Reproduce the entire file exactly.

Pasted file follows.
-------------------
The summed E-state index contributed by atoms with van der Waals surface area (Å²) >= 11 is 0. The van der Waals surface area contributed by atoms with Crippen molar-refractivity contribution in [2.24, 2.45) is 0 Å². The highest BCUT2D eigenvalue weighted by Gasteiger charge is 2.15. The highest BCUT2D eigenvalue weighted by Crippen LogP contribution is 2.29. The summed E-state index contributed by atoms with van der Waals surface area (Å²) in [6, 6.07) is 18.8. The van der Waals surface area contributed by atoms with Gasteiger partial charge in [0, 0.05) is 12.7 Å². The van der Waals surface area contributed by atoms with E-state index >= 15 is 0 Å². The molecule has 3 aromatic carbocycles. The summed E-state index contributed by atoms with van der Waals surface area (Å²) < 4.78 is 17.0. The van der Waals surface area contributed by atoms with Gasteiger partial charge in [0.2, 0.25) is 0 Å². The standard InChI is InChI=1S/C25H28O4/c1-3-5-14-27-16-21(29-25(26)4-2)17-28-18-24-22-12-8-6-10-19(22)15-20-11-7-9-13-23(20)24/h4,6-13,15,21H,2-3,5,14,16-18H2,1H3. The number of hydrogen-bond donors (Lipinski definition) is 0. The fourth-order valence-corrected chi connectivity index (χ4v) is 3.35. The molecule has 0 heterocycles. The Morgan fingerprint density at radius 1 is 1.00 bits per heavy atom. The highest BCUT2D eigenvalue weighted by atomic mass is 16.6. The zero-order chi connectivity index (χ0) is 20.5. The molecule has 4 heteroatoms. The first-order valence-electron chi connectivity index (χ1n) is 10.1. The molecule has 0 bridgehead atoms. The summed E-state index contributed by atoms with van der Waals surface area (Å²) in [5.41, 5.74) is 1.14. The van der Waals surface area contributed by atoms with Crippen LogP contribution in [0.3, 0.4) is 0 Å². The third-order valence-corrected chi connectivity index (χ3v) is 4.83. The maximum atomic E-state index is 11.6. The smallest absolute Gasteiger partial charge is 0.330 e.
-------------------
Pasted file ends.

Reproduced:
The summed E-state index contributed by atoms with van der Waals surface area (Å²) >= 11 is 0. The van der Waals surface area contributed by atoms with Crippen molar-refractivity contribution in [2.24, 2.45) is 0 Å². The highest BCUT2D eigenvalue weighted by Gasteiger charge is 2.15. The highest BCUT2D eigenvalue weighted by Crippen LogP contribution is 2.29. The summed E-state index contributed by atoms with van der Waals surface area (Å²) in [6, 6.07) is 18.8. The van der Waals surface area contributed by atoms with Gasteiger partial charge in [0, 0.05) is 12.7 Å². The van der Waals surface area contributed by atoms with E-state index >= 15 is 0 Å². The molecule has 3 aromatic carbocycles. The summed E-state index contributed by atoms with van der Waals surface area (Å²) < 4.78 is 17.0. The van der Waals surface area contributed by atoms with Gasteiger partial charge in [0.2, 0.25) is 0 Å². The standard InChI is InChI=1S/C25H28O4/c1-3-5-14-27-16-21(29-25(26)4-2)17-28-18-24-22-12-8-6-10-19(22)15-20-11-7-9-13-23(20)24/h4,6-13,15,21H,2-3,5,14,16-18H2,1H3. The number of hydrogen-bond donors (Lipinski definition) is 0. The fourth-order valence-corrected chi connectivity index (χ4v) is 3.35. The molecule has 0 heterocycles. The Morgan fingerprint density at radius 1 is 1.00 bits per heavy atom. The highest BCUT2D eigenvalue weighted by atomic mass is 16.6. The zero-order chi connectivity index (χ0) is 20.5. The molecule has 4 heteroatoms. The first-order valence-electron chi connectivity index (χ1n) is 10.1. The molecule has 0 bridgehead atoms. The summed E-state index contributed by atoms with van der Waals surface area (Å²) in [5.41, 5.74) is 1.14. The van der Waals surface area contributed by atoms with Crippen LogP contribution in [0.3, 0.4) is 0 Å². The third-order valence-corrected chi connectivity index (χ3v) is 4.83. The maximum atomic E-state index is 11.6. The smallest absolute Gasteiger partial charge is 0.330 e.